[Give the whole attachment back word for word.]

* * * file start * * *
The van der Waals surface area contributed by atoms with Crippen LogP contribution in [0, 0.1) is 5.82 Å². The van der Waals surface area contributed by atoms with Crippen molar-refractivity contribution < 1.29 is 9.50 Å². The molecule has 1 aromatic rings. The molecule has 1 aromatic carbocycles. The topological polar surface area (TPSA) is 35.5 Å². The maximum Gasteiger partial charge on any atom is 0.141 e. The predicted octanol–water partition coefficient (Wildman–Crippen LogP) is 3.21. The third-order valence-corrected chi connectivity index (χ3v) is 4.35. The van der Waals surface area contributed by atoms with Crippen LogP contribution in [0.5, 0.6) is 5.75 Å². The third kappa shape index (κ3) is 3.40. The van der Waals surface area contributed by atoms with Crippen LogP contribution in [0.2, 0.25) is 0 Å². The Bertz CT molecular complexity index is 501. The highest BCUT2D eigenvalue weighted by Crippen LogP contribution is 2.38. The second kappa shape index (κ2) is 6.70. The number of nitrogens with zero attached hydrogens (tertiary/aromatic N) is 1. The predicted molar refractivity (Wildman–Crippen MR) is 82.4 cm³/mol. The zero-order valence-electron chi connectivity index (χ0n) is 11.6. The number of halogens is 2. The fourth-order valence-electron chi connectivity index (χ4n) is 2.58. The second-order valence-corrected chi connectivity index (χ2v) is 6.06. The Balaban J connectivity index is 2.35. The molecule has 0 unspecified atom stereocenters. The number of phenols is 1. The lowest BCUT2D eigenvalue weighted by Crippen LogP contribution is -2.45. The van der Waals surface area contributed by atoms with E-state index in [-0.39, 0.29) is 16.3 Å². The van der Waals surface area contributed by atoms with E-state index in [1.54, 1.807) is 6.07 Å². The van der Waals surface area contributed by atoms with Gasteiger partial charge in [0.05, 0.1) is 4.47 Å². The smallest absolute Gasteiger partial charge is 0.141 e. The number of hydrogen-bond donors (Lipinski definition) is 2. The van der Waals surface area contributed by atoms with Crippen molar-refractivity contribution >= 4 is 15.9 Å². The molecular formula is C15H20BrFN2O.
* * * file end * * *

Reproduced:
The van der Waals surface area contributed by atoms with Crippen LogP contribution in [0, 0.1) is 5.82 Å². The van der Waals surface area contributed by atoms with Crippen molar-refractivity contribution < 1.29 is 9.50 Å². The molecule has 1 aromatic rings. The molecule has 1 aromatic carbocycles. The topological polar surface area (TPSA) is 35.5 Å². The maximum Gasteiger partial charge on any atom is 0.141 e. The predicted octanol–water partition coefficient (Wildman–Crippen LogP) is 3.21. The third-order valence-corrected chi connectivity index (χ3v) is 4.35. The van der Waals surface area contributed by atoms with Crippen LogP contribution in [0.5, 0.6) is 5.75 Å². The third kappa shape index (κ3) is 3.40. The van der Waals surface area contributed by atoms with Crippen LogP contribution in [0.2, 0.25) is 0 Å². The Bertz CT molecular complexity index is 501. The highest BCUT2D eigenvalue weighted by Crippen LogP contribution is 2.38. The second kappa shape index (κ2) is 6.70. The number of nitrogens with zero attached hydrogens (tertiary/aromatic N) is 1. The predicted molar refractivity (Wildman–Crippen MR) is 82.4 cm³/mol. The zero-order valence-electron chi connectivity index (χ0n) is 11.6. The number of halogens is 2. The fourth-order valence-electron chi connectivity index (χ4n) is 2.58. The second-order valence-corrected chi connectivity index (χ2v) is 6.06. The Balaban J connectivity index is 2.35. The molecule has 0 unspecified atom stereocenters. The number of phenols is 1. The lowest BCUT2D eigenvalue weighted by Crippen LogP contribution is -2.45. The van der Waals surface area contributed by atoms with E-state index in [-0.39, 0.29) is 16.3 Å². The van der Waals surface area contributed by atoms with E-state index in [1.54, 1.807) is 6.07 Å². The van der Waals surface area contributed by atoms with Gasteiger partial charge in [0.05, 0.1) is 4.47 Å². The smallest absolute Gasteiger partial charge is 0.141 e. The number of hydrogen-bond donors (Lipinski definition) is 2. The van der Waals surface area contributed by atoms with Crippen molar-refractivity contribution >= 4 is 15.9 Å². The molecular formula is C15H20BrFN2O.